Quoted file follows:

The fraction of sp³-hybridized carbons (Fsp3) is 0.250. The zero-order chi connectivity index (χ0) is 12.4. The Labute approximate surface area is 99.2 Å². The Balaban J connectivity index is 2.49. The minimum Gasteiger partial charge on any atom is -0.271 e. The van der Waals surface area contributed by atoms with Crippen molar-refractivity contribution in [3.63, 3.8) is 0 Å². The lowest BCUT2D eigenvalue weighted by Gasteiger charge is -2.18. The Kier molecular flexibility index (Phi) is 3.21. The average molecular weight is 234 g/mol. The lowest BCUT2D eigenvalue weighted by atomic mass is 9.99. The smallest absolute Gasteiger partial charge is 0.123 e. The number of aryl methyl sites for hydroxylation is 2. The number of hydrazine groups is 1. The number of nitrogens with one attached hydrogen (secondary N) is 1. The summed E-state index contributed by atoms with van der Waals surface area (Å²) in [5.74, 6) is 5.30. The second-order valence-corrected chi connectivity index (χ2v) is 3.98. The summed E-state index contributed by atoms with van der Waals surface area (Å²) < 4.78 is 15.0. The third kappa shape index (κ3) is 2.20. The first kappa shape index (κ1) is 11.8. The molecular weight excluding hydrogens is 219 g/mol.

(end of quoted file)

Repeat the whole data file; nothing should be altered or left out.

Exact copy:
The fraction of sp³-hybridized carbons (Fsp3) is 0.250. The zero-order chi connectivity index (χ0) is 12.4. The Labute approximate surface area is 99.2 Å². The Balaban J connectivity index is 2.49. The minimum Gasteiger partial charge on any atom is -0.271 e. The van der Waals surface area contributed by atoms with Crippen molar-refractivity contribution in [3.63, 3.8) is 0 Å². The lowest BCUT2D eigenvalue weighted by Gasteiger charge is -2.18. The Kier molecular flexibility index (Phi) is 3.21. The average molecular weight is 234 g/mol. The lowest BCUT2D eigenvalue weighted by atomic mass is 9.99. The smallest absolute Gasteiger partial charge is 0.123 e. The number of aryl methyl sites for hydroxylation is 2. The number of hydrazine groups is 1. The number of nitrogens with one attached hydrogen (secondary N) is 1. The summed E-state index contributed by atoms with van der Waals surface area (Å²) in [5.74, 6) is 5.30. The second-order valence-corrected chi connectivity index (χ2v) is 3.98. The summed E-state index contributed by atoms with van der Waals surface area (Å²) < 4.78 is 15.0. The third kappa shape index (κ3) is 2.20. The first kappa shape index (κ1) is 11.8. The molecular weight excluding hydrogens is 219 g/mol.